May 31, 2016

1959. Walt Kelly on McCarthyism

"A Pied Piper for Know-Nothingism"
Walt Kelly's character "Simple J. Malarkey," a caricature of Senator Joseph McCarthy created during the Second Red Scare, as featured in Pogo in 1953 and 1955 (source)
Cartoonist Walt Kelly, the creator of the seminal comic strip Pogo, was known for his vocal criticism of Senator Joseph McCarthy and McCarthyism in the 1950s. He satirized the era in Pogo with the wildcat "Simple J. Malarkey," a clear caricature of McCarthy. In the excerpt below, Kelly reflects on the McCarthy years.

From "Ten Ever-Lovin' Blue Eyed Years With Pogo" by Walt Kelly (1959)
There was a time in the proud days between 1948 and 1956 when a great many of us in this land of the free and home of the brave were anything but either. In these latter (1959) more or less golden days of happy preoccupation with other greeds and other envies we should remember this. We confounded our friends abroad and dumbfounded our enemies at home. None of them expected that we were so soft in the head or hard in the heart.

Those years were our own fault, not the fault of any one individual or group, and years like them will be our fault again. As I stand here on this platform I hold between thumb and forefinger a nose that remembers a list of many, many more than 205 belly-whopping heroes who sledded out of sight in the yellow gloom of that gathering wintry dark. Properly pressed, we can all remember individual contributors to the shame of the years. We blame several advertisers for withdrawing their support of TV shows that protested against our un-American activities; we blame certain dismal desert stretches of the Press. And we can forget much of our Sweet Alice Congress and Administration who were with delight when Joe gave them a smile and trembled with fear at his frown. Who can forget, Ben Bolt? Most of us, Ben.

A few of us gave out bitter cries to prove through the night that our flag was still there and that the reasons you went to jail did not include deriding a demagogue. But most took tongue in teeth and ran.*

"You were skating on thin ice when you had that guilt-by-assumption trial of Albert for eating the Pup-dog. But now, with this Malarkey stuff, you've broken through."

It didn't seem to me then, nor does it now, that a comic version of Senatorial low-jinks was dangerous. Of my then three hundred and fifty editors, not one objected. They'd be the last to think they'd been courageous in running the material. In short, the whole situation might be termed "over-evaluated."

At about this time a student in an audience at the department of journalism at the University of Michigan leaped to his feet with a question which implied that the Senator from Wisconsin was doing great good for his country and Kelly was not aware of it. I rallied a counterthrust in which I agreed with the young man inasmuch as the Senator was making the country newly aware of its rights; rights are for everybody, including privileged Senators, but liberty was not to be construed as license; and one of our rights still included freedom of speech, even against Senators. It was a surprise to learn later from members of the faculty that this mild piece of horse sense was a bold statement.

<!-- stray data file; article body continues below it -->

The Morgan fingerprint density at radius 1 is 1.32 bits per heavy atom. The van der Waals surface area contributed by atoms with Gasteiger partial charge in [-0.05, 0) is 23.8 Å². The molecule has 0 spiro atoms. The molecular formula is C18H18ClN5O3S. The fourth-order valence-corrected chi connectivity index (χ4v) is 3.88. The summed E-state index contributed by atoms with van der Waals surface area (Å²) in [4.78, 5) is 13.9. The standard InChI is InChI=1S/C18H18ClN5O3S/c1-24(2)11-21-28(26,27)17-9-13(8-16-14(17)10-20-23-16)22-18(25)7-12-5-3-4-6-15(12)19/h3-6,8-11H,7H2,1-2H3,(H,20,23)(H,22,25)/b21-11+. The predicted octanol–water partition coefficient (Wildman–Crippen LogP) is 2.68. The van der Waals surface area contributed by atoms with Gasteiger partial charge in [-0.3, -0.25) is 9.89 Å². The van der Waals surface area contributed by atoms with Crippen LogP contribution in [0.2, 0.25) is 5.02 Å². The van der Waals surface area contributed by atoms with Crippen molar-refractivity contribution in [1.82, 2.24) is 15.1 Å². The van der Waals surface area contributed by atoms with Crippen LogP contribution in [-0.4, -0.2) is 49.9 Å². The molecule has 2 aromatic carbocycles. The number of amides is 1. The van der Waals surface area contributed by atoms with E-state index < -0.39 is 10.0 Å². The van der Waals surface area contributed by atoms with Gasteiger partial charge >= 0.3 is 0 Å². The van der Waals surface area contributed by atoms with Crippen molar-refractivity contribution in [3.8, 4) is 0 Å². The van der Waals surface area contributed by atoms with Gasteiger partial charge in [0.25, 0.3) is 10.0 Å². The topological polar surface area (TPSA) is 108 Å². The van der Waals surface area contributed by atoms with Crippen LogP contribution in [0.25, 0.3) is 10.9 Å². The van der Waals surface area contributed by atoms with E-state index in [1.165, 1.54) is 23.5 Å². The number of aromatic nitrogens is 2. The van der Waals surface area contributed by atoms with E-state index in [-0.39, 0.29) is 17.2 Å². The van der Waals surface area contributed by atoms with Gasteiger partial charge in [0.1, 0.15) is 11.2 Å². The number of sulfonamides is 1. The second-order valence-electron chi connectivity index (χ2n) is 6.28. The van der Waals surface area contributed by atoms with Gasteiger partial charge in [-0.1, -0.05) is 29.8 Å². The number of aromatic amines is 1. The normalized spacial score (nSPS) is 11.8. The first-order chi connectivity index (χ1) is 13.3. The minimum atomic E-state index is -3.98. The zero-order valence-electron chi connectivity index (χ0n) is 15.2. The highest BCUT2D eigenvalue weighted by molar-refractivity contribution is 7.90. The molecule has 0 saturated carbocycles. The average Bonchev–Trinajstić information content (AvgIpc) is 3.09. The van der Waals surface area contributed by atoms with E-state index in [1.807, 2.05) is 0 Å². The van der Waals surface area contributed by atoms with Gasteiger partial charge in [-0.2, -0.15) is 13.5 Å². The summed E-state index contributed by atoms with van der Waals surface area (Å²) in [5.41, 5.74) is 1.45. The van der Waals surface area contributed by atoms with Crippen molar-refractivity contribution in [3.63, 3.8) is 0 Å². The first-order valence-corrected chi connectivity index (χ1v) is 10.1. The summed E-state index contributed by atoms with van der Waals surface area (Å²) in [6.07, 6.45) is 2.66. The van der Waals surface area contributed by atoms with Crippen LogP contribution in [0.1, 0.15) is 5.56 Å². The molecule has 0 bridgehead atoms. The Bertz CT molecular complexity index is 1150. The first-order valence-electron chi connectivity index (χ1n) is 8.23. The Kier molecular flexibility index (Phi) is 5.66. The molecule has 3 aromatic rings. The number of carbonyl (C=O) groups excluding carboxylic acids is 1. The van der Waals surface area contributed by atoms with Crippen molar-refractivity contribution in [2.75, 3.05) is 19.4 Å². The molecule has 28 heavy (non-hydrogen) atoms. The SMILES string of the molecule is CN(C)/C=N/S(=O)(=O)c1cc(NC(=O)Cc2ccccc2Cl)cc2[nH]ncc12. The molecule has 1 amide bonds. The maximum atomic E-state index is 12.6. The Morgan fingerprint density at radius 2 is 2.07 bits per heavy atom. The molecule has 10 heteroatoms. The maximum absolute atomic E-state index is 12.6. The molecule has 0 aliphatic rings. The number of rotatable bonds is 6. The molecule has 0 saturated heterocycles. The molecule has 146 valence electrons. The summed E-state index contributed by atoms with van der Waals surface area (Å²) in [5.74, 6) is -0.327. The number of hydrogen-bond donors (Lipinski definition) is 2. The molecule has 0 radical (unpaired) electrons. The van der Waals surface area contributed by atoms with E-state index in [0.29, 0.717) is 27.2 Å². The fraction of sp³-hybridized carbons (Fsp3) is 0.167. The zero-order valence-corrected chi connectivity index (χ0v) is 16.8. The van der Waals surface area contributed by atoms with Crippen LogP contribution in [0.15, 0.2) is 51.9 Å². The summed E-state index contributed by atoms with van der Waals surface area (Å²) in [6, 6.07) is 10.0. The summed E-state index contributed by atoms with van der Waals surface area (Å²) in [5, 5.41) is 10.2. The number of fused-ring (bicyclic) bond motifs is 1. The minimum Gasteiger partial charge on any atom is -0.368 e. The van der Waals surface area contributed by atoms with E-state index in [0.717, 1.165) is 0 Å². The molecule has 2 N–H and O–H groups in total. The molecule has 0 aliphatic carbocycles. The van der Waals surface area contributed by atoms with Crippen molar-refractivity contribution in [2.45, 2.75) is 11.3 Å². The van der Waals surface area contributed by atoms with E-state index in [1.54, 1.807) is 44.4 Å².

Returning to New York, somewhat saddened by this, I was immensely cheered when I visited Mr. Tim Costello's establishment for the Arts on Third Avenue. As I came to the door, he spied me and hurried forward.

"You'll have to speak to the little woman," he said. "She's remembered some damn thing thing that plagues her and she's breaking glasses. Our glasses."

I asked if this meant that she had had a drink. "Devil a drink she's had," he said. "She orders a Manhattan and waves it a bit. Then she says, 'That damn CBS loyalty oath!' Then she slams the glass down on the bar, spilling the drink, which is bad enough, mind you, but she snaps off the stem every time. She's not missed once." Tim sighed and looked admiringly at my wife. "CBS has done much for temperance tonight."

Those of us who had reason to question the loyalty oath could not help but be cheered by a reverse side of the coin. Bill Downs made a blistering radio attack over CBS on the cloak-and-dagger activities on Capitol Hill. "Things were just going too far," he said to me. "I couldn't take it anymore." Ed Murrow followed him over CBS-TV with a public dissection of the Pied Piper.

The Piper dealt himself a sort of coup de grâce when he took advantage of "equal time" on CBS-TV to put on such an incredible performance, complete with toupee, that Jo Coppola in the Long Island Newsday ran two pictures of Joe. One was before make-up, one after. The caption read: "Which Twin Has the Phony?" That CBS free time was the beginning of the end. With such a display of integrity, I wonder why private enterprise ever got into the gumshoe business.
* There has been a lot of talk about who compromised the fifty per cent of the people who professed themselves in favor of amateur demagoguery in the polls of the period. People want to be liked, and when they answer poll questions they tend to give answers they hope are popular. One of the noisiest and most militant groups we ever had in this country was the large bunch of us which, envious of others all the time anyway, found this in the early Fifties a Pied Piper for Know-Nothingism. These self-pitying few, when on the march, made a lot of flash, and many of the rest of us, having hit the dirt and crawled into the bushes, had difficulty counting the enemy as they went by. This last craven crowd, by adding up the bugle calls and the firecrackers, decided to join what seemed to be a majority. That's where the heavy poll count came from. And that, in my opinion, is exactly where to put the blame, Mame.